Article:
A: Yes, Poussin has been a big influence on me in terms of composition and arrangement and symbolism. He was a master of composition and he was able to create monumental art and still have the accuracy of observation. It’s human but suggests something which is more than human. This is what interested me and of course if you are looking at a Poussin and his compositions you hope that some of his genius will inform and influence your own work. He was an artist of his time but the language of his composition can be applied by artists of today.
Q: Your compositions of groups of people are almost dreamlike and reflective is this part of what you learnt from Poussin and other painters you studied?
A: Yes, I want to create an atmosphere of an eternal space. It is not just a reflection of this day, this minute, it needs to be a work of the imagination. Previously I used models but I found this was a hindrance .
Q: Do you sketch and then work on a painting in your studio?
A: I use sketches and photographs and then work from them.I prefer to work in a studio and not on site. Degas used to say that painting an angling scene outside was more akin to fishing than painting. It is interesting to paint outside as an exercise but I feel I need more time for composition. I need to preserve some distance from the subject so that key elements emerge in the painting.
Q: You know HRH the Prince of Wales and he has bought a number of your paintings?
A: He had seen examples of my work and I was approached by Clarence House to see if I could accompany him on his tour of the Far East , to Indonesia, Brunei and Japan. I gladly accepted and traveled with him. I was able to see unique sights which are not normally seen and I had access to wonderful temples and monuments and I had free range to cover anything I wanted in order to create an artistic record of the places the Prince traveled to. The paintings went on exhibition in London and the Prince of Wales and the Duchess of Cornwall had first choice of the paintings and five of them are now in their collection. This was a wonderful experience and I was very lucky to be part of the tour.The Prince regularly takes artists with him on trips such as this and is a great supporter of the arts and it is a magnificent way to keep a record of the royal tours.We talked each day of the tour about what we had seen and he is very passionate about painting. He of course paints himself.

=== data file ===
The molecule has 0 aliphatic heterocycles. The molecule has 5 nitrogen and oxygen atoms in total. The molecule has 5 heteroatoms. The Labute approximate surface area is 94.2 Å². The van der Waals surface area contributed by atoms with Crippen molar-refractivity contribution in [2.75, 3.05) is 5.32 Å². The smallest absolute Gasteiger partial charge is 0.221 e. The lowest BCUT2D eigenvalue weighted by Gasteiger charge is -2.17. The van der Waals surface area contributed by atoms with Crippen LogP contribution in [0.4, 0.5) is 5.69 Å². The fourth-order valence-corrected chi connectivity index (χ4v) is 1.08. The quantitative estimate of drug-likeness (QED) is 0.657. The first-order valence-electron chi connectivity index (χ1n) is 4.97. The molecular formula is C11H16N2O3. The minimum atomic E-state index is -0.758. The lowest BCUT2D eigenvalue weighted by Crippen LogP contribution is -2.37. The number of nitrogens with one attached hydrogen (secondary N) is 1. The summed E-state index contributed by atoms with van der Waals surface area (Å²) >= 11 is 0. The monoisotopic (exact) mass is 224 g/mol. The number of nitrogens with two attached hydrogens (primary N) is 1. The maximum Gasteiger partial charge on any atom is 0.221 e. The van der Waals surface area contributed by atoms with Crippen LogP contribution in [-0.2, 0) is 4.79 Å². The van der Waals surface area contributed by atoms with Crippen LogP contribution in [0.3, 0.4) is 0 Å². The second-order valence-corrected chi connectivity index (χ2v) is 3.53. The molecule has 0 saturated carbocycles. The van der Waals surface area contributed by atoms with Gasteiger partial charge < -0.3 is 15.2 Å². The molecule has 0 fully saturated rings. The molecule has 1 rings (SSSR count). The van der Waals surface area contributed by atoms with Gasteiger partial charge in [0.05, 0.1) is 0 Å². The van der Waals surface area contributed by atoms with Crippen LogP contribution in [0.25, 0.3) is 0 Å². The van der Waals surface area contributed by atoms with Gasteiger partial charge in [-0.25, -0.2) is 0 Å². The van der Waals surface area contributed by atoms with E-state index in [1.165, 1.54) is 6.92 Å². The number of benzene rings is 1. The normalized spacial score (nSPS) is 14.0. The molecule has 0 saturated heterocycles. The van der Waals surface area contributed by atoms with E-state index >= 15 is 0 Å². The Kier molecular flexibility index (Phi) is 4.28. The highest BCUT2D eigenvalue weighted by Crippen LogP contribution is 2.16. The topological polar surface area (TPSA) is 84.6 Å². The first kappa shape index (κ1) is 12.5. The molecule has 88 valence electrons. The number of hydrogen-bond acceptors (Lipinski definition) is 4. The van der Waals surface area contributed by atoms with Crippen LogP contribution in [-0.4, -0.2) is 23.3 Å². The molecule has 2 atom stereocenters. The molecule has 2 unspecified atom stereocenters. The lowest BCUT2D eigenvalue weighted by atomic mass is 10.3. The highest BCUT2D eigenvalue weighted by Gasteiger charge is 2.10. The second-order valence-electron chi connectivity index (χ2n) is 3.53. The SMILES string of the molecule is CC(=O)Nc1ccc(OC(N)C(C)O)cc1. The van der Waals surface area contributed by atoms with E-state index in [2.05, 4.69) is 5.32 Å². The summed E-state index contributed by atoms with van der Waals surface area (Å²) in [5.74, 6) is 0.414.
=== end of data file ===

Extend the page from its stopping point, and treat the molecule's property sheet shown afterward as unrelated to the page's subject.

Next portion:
Q: Your work appears in a number of portrait galleries like the National Portrait Gallery?
A: Yes my paintings appear in a number of collections like the Royal Geographical Society and other collections around the UK and elsewhere. I have been fortunate to have paintings selected by a number of major collections.
Q: What are your future plans?
A: I had two exhibitions his year so I have been very busy and I am planning a dual exhibition with an Irish religious painter, Patrick Pye in Dublin who is well known in Ireland for his work on stain glass windows. I may also have an exhibition in Belfast later in the year so it is a busy time. I have always lived in Belfast and that remains my home base and I travel frequently. Belfast is quite apart from the art world so there are fewer distractions. I couldn’t live and work in London. It is good for my work to have a certain isolation from other artists and distractions.
Q: What else attracts you to Morocco?
A: Over the last few years I have become more and more drawn to Sufism . There has been an unbroken tradition in Morocco since the twelfth century. You come here and see that much has changed and that there are many tourists but a moment later you are back to the traditional and the deeply routed living culture. It is one of the few countries in the world where you can tap into an ancient tradition and this draws me to Morocco more than anything. It is a living, continuous ancient tradition. It is like an antidote to the modern world.